WEDNESDAY, Aug. 3, 2016 (HealthDay News) -- Opioid medication users may be abusing and misusing the seizure and nerve pain drug gabapentin, a new study finds.
Researchers looked at test results of 323 patients who were prescribed opioid pain medications. The patients were being treated at pain or rehabilitation clinics, primarily in Arizona, Indiana and Massachusetts.
About one in five of the patients tested positive for gabapentin (Neurontin), but didn't have a prescription for the drug. Of the patients taking gabapentin illicitly, 56 percent were taking it with an opioid, 27 percent with an opioid and muscle relaxant or anxiety medication, and the rest were taking it with other substances.
The study was presented Wednesday at the American Association for Clinical Chemistry's (AACC) annual meeting in Philadelphia.
"The high rate of misuse of this medication is surprising and it is also a wakeup call for prescribers," study author Poluru Reddy said in an AACC news release. Reddy is medical director of ARIA Diagnostics and ARCTIC Medical Labs.
"Doctors don't usually screen for gabapentin abuse when making sure patients are taking medications, such as opioids, as prescribed. These findings reveal that there is a growing risk of abuse and a need for more robust testing," Reddy said.
Between 2008 and 2011, there was a nearly fivefold increase in the number of visits to emergency rooms in U.S. cities for misuse or abuse of gabapentin, the Drug Abuse Warning Network said.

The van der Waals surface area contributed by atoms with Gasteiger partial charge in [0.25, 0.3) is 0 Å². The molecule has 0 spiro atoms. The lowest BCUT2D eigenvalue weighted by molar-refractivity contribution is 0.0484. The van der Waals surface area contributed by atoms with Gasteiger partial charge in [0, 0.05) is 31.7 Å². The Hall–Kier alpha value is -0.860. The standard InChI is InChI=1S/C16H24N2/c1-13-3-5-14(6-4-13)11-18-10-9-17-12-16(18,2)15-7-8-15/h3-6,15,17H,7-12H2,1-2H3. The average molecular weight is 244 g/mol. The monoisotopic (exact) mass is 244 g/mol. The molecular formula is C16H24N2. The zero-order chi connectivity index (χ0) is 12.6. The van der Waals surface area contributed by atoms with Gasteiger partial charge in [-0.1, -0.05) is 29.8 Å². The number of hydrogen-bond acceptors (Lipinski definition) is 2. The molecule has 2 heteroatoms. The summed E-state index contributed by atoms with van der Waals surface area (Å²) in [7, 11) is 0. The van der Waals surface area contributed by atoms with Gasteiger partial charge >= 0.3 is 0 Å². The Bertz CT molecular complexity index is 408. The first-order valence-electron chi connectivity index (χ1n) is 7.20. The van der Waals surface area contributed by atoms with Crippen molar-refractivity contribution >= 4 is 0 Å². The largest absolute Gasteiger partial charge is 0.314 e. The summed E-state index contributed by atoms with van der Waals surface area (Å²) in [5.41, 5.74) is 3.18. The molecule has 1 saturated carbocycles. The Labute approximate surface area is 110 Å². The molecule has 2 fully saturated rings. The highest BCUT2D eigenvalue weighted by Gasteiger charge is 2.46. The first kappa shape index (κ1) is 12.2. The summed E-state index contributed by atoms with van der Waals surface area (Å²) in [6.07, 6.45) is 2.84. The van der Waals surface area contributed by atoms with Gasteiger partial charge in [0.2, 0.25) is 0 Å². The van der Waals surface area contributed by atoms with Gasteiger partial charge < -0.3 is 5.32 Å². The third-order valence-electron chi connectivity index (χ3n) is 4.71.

Taken alone, gabapentin poses little risk for abuse and addiction. But the drug is abused to boost the high a person gets from opioid painkillers, muscle relaxants and anxiety medications, such as Valium and Xanax.
"This research tells doctors and prescribers that they need to be cautious in prescribing gabapentin and closely monitor patients with a history of drug abuse," Reddy said.
"And patients need to know that medications that are safe alone can be dangerous when mixed without talking with a doctor," he added.
Findings presented at medical meetings are generally viewed as preliminary until they've been published in a peer-reviewed journal.
The U.S. Substance Abuse and Mental Health Services Administration has more on prescription drug abuse and misuse.
SOURCE: American Association for Clinical Chemistry, news release, Aug. 3, 2016
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